But while owners of multimillion-pound London homes were forced to rein in their expectations, housebuilder Persimmon reported rising revenues from sales of less expensive homes around the country.
Savills said prices for prime central London properties fell by 6.9% compared with last year and 4.9% when including the rest of the capital.
But the real estate firm said a collapse in the number of sales had slowed as sellers adjusted asking prices to reflect increases in stamp duty and the dampening effect of the Brexit vote.
Lucian Cook, Savills’ UK head of residential research, said this helped ease a slump in sales volumes since April, when a 3% stamp duty surcharge was imposed on second homes, triggering a rush to complete transactions before a 1 April deadline.
“After that peak, you had a lull in transactions, which was compounded by Brexit, leading to a very slow summer market,” said Cook.
“Since the vote we’ve seen a further softening but in the post-summer period there have been progressively improving transaction levels.
“Sellers became much more realistic on price as they adjusted to the market reality.”
The number of £1m homes sold in 2016 was down 21% year on year, according to data firm Lonres.
But this represented a strong rebound from the three months to July, when sales volumes slumped to half of 2015 volumes after the stamp duty change.
Sales of £5m homes in the 11 months to the end of November proved more resilient at 17% lower than 2015, Savills said, with transactions adding up to £3.7bn.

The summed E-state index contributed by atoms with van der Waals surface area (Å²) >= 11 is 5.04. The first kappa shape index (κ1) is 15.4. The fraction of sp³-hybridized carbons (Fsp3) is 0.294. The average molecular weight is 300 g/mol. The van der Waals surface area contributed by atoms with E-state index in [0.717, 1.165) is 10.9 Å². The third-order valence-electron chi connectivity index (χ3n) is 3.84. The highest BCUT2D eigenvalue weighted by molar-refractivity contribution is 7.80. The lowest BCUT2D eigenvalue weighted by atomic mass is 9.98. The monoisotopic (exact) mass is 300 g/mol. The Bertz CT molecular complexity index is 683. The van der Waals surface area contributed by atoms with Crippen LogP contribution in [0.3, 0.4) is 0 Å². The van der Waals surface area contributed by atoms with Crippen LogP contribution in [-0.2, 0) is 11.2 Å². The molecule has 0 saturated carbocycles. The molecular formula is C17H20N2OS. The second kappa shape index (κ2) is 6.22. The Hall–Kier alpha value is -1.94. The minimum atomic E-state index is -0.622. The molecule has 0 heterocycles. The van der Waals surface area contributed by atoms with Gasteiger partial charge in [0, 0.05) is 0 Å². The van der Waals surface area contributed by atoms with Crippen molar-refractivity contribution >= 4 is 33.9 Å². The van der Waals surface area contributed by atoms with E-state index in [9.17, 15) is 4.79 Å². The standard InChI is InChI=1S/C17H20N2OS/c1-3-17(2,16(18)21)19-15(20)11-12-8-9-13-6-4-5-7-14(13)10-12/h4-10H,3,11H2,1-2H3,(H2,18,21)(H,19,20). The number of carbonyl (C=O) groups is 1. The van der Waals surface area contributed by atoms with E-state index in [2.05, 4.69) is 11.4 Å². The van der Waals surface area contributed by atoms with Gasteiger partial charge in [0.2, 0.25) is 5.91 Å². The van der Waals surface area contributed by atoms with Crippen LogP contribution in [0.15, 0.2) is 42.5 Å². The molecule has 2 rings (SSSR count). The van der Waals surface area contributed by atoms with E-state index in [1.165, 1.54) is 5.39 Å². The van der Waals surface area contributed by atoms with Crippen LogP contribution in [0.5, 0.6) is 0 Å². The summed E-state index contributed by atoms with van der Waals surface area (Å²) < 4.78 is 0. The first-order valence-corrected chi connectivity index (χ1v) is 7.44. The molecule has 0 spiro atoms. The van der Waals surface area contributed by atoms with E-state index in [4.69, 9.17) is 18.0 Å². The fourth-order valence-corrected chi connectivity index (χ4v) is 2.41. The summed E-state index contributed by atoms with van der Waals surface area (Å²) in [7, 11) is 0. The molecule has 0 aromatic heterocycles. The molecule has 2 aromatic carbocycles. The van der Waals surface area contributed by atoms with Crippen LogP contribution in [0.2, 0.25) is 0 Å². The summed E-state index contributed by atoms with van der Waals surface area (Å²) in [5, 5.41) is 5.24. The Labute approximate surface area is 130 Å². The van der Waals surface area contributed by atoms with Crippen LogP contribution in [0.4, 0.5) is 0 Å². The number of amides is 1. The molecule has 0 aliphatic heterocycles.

And the most expensive homes worth more than £20m resisted any downturn at all, with £1.4bn spent in the first 11 months compared with £1bn the year before.
Savills said the 6.9% fall in prime central London property prices was not as steep as the 9% it predicted earlier in the year.
But Cook warned sellers should not see improved conditions as an indicator that prices are due to rise again.
“Improved transaction levels are the result of adjusted pricing and should not be seen as a precursor to price rises in the foreseeable future.
“High stamp duty rates and the uncertainty created by negotiations to leave Europe will still need to be factored into expectations on value.”
Savills expects prime London property to remain stagnant for the next two years, with prices down 12.5% since December 2014, when the government increased stamp duty on the most expensive homes.
While Savills reported lower prices for upmarket London property, housebuilder Persimmon enjoyed rising revenues as the availability of mortgages helped boost prices for less expensive homes.
The firm’s average selling price was up 4% to £206,700, boosting its sales by 8% to £3.1bn, while legal home completions grew by 599 to 15,171.
“Sales reservations through the autumn season were strong with healthy customer demand for new homes,” said Persimmon.
“Buying a new-build home remains a compelling choice supported by competitive mortgage offers which continue to make a new home purchase very affordable.”
The builder was the best performer on the FTSE 100 on Thursday morning, with shares up more than 5%.
Persimmon will report full annual results on 27 February and said it expects to report improved conditions in the second half of the year.
This article was written by Rob Davies, for theguardian.com on Thursday 5th January 2017 11.24 Europe/Londonguardian.co.uk © Guardian News and Media Limited 2010
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